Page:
What is PCOS?
The condition is defined by the presence of hormonal problems, excess hair growth, irregular menstrual cycles and polycystic ovaries, although not all patients have all these features. The term 'polycystic' means 'many cysts' and PCOS gets its name because of the clusters of small, pearl-size cysts in ovaries. These cysts are fluid-filled bubbles (called follicles) that contain eggs that have not yet been released because of the hormonal imbalance.
How common is PCOS?
PCOS affects 7-10% of women of childbearing age (15 to 45 years).
In women of Indian subcontinent, prevalence rates as high as 50% have also been detected.
PCOS is the most common hormonal disorder among women of reproductive age and is a leading cause of infertility. Unfortunately, this disorder often goes undiagnosed because of its seemingly unrelated symptoms.
PCOS was responsible for 18% of infertility and 40% of hirsutism cases in a study conducted at Srinagar.
When should a woman suspect that she may be having PCOS?
PCOS affects several body systems, putting women at increased risk for several problems. The following symptoms should raise a suspicion for PCOS:
What causes PCOS?
While PCOS was identified almost 80 years ago by Drs. Stein and Leventhal, the cause remains unknown.
Research suggests that many women with this condition may have decreased sensitivity to insulin, called 'insulin resistance.' More insulin than normal is required to be produced by pancreas to ensure that the body cells absorb enough sugar. This leads to high insulin levels in the blood stream which makes the ovaries overproduce male hormones, triggering or worsening some of the symptoms of PCOS. The high insulin levels may also cause areas of skin (for example on the neck) to darken or develop skin tags. Eventually, pancreas may not be able to maintain high insulin levels necessary to keep sugar levels normal and one may develop diabetes.
There are also disturbances in the reproductive hormone axis at various levels – hypothalamus, pituitary and ovaries.
PCOS seems to run in families, and it is likely that it is a genetic disorder. Sisters of PCOS patients have about a 50% chance of also having PCOS.
How is PCOS diagnosed?
If you have any of the symptoms listed above, consult a specialist who will go through your medical history, perform a physical exam, and check your hormone and glucose levels. She or he may also schedule an ultrasound to look at your ovaries.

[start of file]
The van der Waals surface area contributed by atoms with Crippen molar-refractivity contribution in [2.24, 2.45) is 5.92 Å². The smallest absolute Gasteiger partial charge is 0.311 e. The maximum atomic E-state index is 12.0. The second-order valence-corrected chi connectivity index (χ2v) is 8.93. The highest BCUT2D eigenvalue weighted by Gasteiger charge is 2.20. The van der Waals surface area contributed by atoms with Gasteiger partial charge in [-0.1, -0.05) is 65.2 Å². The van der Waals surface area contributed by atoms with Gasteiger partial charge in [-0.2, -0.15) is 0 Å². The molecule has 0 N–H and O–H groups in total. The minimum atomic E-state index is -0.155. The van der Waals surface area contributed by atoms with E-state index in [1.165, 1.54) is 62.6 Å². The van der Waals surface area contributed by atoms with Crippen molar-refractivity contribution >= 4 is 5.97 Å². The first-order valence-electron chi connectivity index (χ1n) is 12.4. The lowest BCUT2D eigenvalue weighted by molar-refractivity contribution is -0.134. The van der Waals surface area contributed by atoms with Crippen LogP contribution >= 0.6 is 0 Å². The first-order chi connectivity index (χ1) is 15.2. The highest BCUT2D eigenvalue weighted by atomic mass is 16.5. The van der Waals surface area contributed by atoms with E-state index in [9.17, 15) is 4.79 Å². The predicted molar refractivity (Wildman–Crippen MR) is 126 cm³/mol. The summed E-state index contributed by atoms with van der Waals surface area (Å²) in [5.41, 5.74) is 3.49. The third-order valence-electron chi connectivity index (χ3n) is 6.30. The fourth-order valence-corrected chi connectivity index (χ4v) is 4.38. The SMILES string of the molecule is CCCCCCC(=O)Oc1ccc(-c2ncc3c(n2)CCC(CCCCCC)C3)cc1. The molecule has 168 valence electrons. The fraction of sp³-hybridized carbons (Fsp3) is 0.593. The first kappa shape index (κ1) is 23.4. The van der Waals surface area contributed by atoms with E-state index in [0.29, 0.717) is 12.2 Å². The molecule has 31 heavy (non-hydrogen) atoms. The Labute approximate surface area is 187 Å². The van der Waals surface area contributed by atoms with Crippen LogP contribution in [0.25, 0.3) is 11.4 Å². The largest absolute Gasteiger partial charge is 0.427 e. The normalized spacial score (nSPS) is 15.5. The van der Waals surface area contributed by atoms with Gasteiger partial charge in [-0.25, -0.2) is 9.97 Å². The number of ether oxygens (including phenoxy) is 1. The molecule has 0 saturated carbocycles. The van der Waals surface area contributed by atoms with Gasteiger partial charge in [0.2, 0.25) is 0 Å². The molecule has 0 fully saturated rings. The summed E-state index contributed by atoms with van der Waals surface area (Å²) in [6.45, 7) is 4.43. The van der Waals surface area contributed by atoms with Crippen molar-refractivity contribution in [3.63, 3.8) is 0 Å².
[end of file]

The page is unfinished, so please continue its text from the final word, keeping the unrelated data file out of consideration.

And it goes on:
Other disorders such as those that affect the adrenal, thyroid or hypothalamus-pituitary glands may mimic PCOS. For this reason, a careful evaluation of your individual case history and laboratory tests are essential for an accurate diagnosis. A specialist familiar with this syndrome, such as an endocrinologist, is best qualified both to diagnose and to treat PCOS.
Is there any cure for PCOS?
While there is still no cure for PCOS, the good news is that there are many effective ways to treat these symptoms. Together with changes in diet and exercise, these treatments are empowering women with PCOS to lead healthier and more satisfying lives. Even the problem of infertility can often be corrected and conception can occur.
What treatment is recommended for ladies with PCOS?
It needs to be understood that PCOS is a syndrome complex; hence the earlier name PCOD (polycystic ovarian disease) was changed to PCOS (polycystic ovarian syndrome). The problem is not just at the level of the ovaries, it is a multisystem disorder and each of the various problems of the individual need to be assessed and targeted.
Once you are correctly diagnosed with PCOS, your endocrinologist can help you choose from a number of treatments depending on the specific symptoms you are experiencing, your age, and your plans regarding pregnancy.
The following treatment options have helped many women:
What are the other problems associated with PCOS?
Women with PCOS are at higher risk for a number of serious health conditions. These conditions may go unnoticed, but are potentially dangerous, and include the following:
Does the problem of polycystic ovaries improve with increasing age?
The more obvious signs of PCOS described above are particularly troublesome for women from puberty through their reproductive years. As women approach menopause, they may notice that many of their PCOS symptoms diminish in severity. Some women may even begin to experience regular menstrual cycles.
Unfortunately, the risk for diabetes and heart disease increases with age. This means that if you have had symptoms of PCOS for most of your life, then you should be carefully evaluated for diabetes, insulin resistance, and heart disease, even if your overall symptoms are improving with age.
Metabolic syndrome was diagnosed in 46% ladies with PCOS in a study at Kolkotta recently.
In a nutshell
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